DATE - 1945

The DCM  (Dining Chair Metal), dining chair wood with metal legs, was developed concurrently with the LCW. Charles and Ray had several key objectives in designing chairs. They wanted them to be reasonably priced, light, and durable. It was also important that they follow the body’s natural contours and flex with a person’s movements.

Eames DCM

The Eames DCM features sheets of premium face veneer on both sides of the seat and back. It uses two pieces of molded plywood and metal rods for support creating supreme body-cradling comfort. The gentle curves and comfort created from the molding process of a hard material established a foundation for future modern design. The DCM frame is much more delicate than the bent wood legs and frame of the DCW. Steel rod can do the job of wood, with less mass. 

By 1945, when the Eames Molded Plywood Group was introduced to potential distribution partners, and 1946, when the Eames DCM and the rest of the group was introduced to the public in a rather grand way, at the Museum of Modern Art, Charles and Ray had many years of plywood experience under their belt. Charles had used plywood for the Kleinhans Auditorium, the Crow Island School chairs, and the Organic Design competition chairs. Charles and Ray co-designed the Eames leg splint, molded of plywood with the compound curves characteristic of what they then called the “Eames process,” which was patented.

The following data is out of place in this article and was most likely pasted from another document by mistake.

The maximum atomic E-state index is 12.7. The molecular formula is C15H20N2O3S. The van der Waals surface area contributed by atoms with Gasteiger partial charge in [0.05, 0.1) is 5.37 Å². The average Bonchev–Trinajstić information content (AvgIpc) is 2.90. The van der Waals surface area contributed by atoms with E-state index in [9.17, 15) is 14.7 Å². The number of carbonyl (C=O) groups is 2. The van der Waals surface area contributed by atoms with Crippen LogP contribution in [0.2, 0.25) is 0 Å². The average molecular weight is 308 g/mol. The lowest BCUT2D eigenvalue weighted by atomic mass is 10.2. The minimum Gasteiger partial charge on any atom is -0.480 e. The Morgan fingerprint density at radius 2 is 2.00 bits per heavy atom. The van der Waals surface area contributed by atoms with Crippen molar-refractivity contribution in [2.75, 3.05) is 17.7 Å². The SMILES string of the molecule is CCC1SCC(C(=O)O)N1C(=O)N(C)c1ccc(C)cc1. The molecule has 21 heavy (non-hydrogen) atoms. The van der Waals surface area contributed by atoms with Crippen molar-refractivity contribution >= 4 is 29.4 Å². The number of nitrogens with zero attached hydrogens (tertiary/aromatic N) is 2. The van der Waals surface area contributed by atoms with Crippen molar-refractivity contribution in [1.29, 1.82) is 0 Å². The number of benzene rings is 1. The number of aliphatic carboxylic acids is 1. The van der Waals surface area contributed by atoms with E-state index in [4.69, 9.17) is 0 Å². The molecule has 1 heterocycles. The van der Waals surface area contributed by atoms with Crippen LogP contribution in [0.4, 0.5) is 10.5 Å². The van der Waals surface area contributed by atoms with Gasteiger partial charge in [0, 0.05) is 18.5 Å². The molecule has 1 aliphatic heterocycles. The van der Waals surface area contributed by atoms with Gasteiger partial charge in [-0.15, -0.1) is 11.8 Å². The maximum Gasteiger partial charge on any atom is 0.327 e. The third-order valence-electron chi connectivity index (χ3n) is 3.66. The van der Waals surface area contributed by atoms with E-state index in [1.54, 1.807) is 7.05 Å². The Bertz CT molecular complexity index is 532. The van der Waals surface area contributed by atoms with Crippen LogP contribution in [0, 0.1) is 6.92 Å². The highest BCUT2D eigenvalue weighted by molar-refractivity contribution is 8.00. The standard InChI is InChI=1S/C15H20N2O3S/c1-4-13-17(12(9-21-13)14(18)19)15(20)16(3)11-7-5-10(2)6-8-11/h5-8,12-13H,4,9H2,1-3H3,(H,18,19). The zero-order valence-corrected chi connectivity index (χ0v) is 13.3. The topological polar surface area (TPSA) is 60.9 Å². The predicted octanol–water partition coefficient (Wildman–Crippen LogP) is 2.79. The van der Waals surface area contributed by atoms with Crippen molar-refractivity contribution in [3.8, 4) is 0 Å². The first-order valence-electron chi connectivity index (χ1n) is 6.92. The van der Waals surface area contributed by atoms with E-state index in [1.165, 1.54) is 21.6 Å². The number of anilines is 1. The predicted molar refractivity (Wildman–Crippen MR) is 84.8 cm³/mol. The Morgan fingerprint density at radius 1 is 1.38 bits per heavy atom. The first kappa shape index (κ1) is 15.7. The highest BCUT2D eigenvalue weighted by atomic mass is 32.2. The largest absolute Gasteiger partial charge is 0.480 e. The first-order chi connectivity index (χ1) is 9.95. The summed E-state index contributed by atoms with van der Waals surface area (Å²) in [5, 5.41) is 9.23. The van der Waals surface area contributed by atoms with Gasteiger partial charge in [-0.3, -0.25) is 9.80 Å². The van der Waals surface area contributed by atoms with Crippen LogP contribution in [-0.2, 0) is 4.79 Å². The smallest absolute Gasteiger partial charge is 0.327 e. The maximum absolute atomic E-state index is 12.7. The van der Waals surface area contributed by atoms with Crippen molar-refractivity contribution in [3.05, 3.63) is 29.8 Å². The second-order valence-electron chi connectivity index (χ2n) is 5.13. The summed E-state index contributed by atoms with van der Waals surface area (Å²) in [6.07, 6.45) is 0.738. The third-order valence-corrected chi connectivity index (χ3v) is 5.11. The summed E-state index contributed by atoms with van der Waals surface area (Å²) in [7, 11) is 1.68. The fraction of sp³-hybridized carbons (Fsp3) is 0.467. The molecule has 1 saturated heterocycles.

The molded plywood furniture was sturdy, lightweight, and the parts were susceptible to mass production, using the “Eames process,” by which the actual sheets of plywood were formed at the same time as the compound curves were imposed. Using a homemade device, Charles and Ray called the “Kazaam” machine (referencing stage magicians, who put one object in a box and pull out a distinctly different one, Ala Kazaam!), perfected molding in their own residential apartment on Strathmore Avenue in West Los Angeles. The first plywood pieces got their shape from balloons, which Charles and Ray filled with air supplied by a bicycle pump! 

One of the Eameses’ most inventive ideas was the application of shock mounts to furniture design. Previously employed only for industrial purposes, Charles and Ray were the first to adapt the technique to plywood chairs. They used thick rubber discs to reduce the shock between the wooden seat and back sections, providing strength, resiliency, and flexibility within the composition.

The Eames DCM is still manufactured today by Vitra and Herman Miller.

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